Is there any composer happier than Dvorak? All three of his concertos (cello, violin and piano) start in minor keys but gravitate toward bliss. So do his minor-key symphonies, including one the Charlotte Symphony Orchestra played eloquently Friday night at Belk Theater: No. 7, the first of an amazing symphonic trio.
He didn’t revolutionize his art, didn’t start trends, didn’t create forms. Maybe that’s why my college music teacher said, “I don’t know who belongs in the first rank of composers, but Dvorak leads the second.” He simply gave pleasure consistently over four decades of composition before dying at 62.
He likes to move from darkness to light, from somberness to merriment, and he does that in his D Minor symphony. Only in the final movement do we get to joy; along the way, the music is mysterious, wistful, dancelike with a hint of melancholy. For all the sad influences in his life – the Czechs’ political struggle for freedom, the recent death of his mother and earlier death of his eldest child – he ends with a blaze of affirmation. “What is in my mind,” he wrote a friend, “is Love, God, and my Fatherland."
Music director Christopher Warren-Green drew many hues from his orchestra, and the strings especially responded with clear, sharp attacks during the fervent passages. Yet the slow introduction held together, building the tension toward an early storm.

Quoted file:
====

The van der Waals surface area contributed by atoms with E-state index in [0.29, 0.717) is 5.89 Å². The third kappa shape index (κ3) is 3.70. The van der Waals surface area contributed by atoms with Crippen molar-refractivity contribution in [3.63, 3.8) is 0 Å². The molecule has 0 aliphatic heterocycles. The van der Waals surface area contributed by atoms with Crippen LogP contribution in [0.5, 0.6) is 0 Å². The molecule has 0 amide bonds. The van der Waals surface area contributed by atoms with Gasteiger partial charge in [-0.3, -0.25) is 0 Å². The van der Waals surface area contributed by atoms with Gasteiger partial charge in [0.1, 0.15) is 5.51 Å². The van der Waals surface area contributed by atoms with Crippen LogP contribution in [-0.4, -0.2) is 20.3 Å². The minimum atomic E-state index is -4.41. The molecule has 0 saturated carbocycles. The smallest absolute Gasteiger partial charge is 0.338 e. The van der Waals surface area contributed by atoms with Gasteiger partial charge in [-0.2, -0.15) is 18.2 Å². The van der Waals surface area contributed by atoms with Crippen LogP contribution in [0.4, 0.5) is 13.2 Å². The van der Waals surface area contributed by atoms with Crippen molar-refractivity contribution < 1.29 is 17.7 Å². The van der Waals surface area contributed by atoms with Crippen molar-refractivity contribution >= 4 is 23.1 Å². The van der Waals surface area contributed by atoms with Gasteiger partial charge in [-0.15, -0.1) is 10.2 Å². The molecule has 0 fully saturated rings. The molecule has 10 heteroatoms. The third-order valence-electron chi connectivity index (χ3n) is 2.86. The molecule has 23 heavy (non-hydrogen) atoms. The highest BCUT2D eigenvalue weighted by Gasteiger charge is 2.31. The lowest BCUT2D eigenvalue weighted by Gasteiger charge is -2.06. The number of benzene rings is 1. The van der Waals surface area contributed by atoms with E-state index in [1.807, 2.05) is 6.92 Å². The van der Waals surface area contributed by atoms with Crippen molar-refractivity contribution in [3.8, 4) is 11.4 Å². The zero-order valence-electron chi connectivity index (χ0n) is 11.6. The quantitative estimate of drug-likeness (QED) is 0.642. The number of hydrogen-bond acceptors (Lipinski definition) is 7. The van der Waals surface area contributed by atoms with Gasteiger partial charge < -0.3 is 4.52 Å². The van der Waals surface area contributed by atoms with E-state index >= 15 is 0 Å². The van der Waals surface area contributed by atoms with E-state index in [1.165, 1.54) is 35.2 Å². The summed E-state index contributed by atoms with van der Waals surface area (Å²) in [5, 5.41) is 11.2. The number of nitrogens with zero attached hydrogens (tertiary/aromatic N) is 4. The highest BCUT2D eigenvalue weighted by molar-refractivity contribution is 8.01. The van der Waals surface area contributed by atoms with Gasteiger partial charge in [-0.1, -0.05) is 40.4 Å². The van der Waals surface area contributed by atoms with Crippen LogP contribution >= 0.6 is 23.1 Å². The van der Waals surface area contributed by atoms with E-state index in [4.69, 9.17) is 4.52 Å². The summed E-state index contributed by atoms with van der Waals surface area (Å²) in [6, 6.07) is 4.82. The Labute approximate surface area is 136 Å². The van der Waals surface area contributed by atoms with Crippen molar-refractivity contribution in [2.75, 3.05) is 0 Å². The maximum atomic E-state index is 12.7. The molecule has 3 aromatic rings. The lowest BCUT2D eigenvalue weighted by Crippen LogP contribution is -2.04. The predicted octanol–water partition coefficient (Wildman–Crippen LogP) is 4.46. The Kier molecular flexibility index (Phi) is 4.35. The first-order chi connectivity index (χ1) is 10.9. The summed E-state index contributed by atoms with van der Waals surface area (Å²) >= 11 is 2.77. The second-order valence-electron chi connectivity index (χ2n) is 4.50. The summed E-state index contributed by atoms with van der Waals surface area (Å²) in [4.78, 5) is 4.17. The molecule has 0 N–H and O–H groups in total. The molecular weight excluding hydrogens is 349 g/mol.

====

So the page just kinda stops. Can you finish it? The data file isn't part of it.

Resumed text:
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This was a night for eruptions. Warren-Green began with the brief but explosive overture to “The Tempest,” Thomas Adés’ opera based on Shakespeare. The overture consists mostly of huge jagged chords and clamorous outbursts, until a tentative calm settles over Prospero’s troubled island.
Warren-Green and his old friend, oboist Gordon Hunt, collaborated on Richard Strauss’ Oboe Concerto as the middle piece. Hunt’s technique and tone held strong; his sound, sweet but with the tiniest edge of astringency, suits Strauss’ music, which so often gives the sensation of cream puffs just on the brink of turning sour. (He wrote a two-act ballet called “Schlagobers,” or “Whipped Cream,” about children who overindulge in a pastry shop until one hallucinates.)
This concerto, sometimes seen as a throwback to Mozart, comes to fullest expression in the final rondo. Mozart loved to end concertos with that repeating form, and Hunt sailed happily through permutations of the most significant melody in the piece.
Want to go?
The Charlotte Symphony repeats the program Saturday at 8 p.m. in Belk Theater, 130 N. Tryon St. Tickets are $19-$180. 704-972-2000 or charlottesymphony.org.